The Great Bay View Debate
$25 million, six-floor “gateway” project fuels debate over future of Bay View.
The $25 million six-story development at 2130 S. Kinnickinnic Ave. would have 144 residential units and 15,000 square feet of commercial space, and is viewed by its supporters as a bold project and a boon to local business, but its detractors worry about how it will affect parking in the neighborhood.
The project is on the corner of S. Kinnickinnic Ave. and E. Bay St. It’s being developed by Tim Gokhman of New Land Enterprises. After Monday’s vote at the plan commission the project goes next to the Common Council’s Zoning, Neighborhoods & Development Committee.
The project’s developers were interested in creating a closer connection between the building and Zilman Park, located just south of the project, said Randy Wilhelm, an architect with Korb + Associates Architects, which is handling the project’s design. The residential entrance for the building would be on the south end just across from the park. Also, on the park side, the building would feature softer colors and shades of greens.
The northern end of the building, which will be seen as drivers enter Bay View heading south, draws inspiration from the nearby site of the long-gone, historic rolling mills. Architects have incorporated shades of orange and blue in a “large curved facade” to reference the visuals of rolling steel, said Wilhelm.
Even as the project moves toward securing the zoning change it needs, many of the concerns and praise heard at past public meetings continues. And the conversation has become a debate between two competing views of Bay View.
The nearby residents that spoke in disapproval of the project Monday were in the minority, but all mentioned parking as a concern. Many complained there’s already inadequate street parking in the neighborhood around Kinnickinnic Ave.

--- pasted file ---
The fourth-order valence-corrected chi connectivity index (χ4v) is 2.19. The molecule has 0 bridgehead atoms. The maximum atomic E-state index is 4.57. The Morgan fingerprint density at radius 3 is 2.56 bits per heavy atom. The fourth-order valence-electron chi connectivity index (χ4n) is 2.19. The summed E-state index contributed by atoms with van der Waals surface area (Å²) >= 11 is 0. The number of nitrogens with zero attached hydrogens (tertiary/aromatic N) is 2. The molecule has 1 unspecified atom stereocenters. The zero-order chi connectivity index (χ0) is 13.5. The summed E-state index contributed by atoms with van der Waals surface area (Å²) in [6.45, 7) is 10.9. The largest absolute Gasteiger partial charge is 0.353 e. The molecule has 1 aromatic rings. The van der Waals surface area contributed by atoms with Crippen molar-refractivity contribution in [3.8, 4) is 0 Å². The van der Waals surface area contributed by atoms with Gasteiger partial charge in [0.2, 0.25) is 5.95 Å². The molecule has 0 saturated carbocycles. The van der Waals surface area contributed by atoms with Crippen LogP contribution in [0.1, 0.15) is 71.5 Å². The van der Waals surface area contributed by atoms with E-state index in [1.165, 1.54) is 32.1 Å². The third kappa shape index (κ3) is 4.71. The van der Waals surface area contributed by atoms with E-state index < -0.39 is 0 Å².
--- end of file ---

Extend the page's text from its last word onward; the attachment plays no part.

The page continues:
Jeff Raasch, a local resident who circulated a petition against the project, said “Parking is probably the biggest concern for everybody.”
Plans for the building would dedicate nearly the entire second floor to parking, with more than 180 spaces. City code only requires about 90 spaces for a building of this size. And many of the project’s supporters that live and work in the area say parking is not as big an issue as some suggest.
The developers, area alderman Tony Zielinski and the majority of speakers at the meeting, however, lauded the project as a fine architectural statement for this gateway to the Kinnickinnic commercial corridor.
The project has yet to see disapproval from any business owner voiced at a public meeting, likely thanks to the increased density and foot traffic the project would bring to the area — something nearly every owner said the corridor could use.
One local business owner put the need for the project in starker terms. Mike Bodow, co-owner of Crafty Cow on Kinnickinnic and a member of the Kinnickinnic Business Improvement District, said he thinks neighborhood development might operate similarly to the restaurant business in that, “You’re either growing or you’re dying.”
For Bodow, the project is key to the future of Bay View. “What we’re doing is trying to grow the neighborhood,” he said “For people like me who plan on living here forever. I’m 32, I want to live here forever.”
Lee Barczak, chair of the Kinnickinnic Business Improvement District (BID) and owner of the Avalon Theater, said even with rising investment in the commercial corridor, BID members frequently hear from residents that they want and need a greater variety of businesses.
“We see the necessity of additional residential density,” he said.
Nearby residents that don’t support the project also mention traffic on Kinnickinnic and the height of the building. Raasch said the new building would be “towering over our neighborhood.” Several others said it would create a “canyon effect” going down Kinnickinnic Ave.
Gokhman responded to this concern, noting that for “gateway” projects like this the city encourages developers to go bigger — with a site zoned for a 60-foot-tall building to build up to 70 feet. He added that tall buildings tend to slow traffic down.
Zielinski called the project “one of the most important and exciting” in Bay View. As for the naysayers he said, “If we listened to everybody that was opposed to any project we’d have nothing happening in Bay View.”
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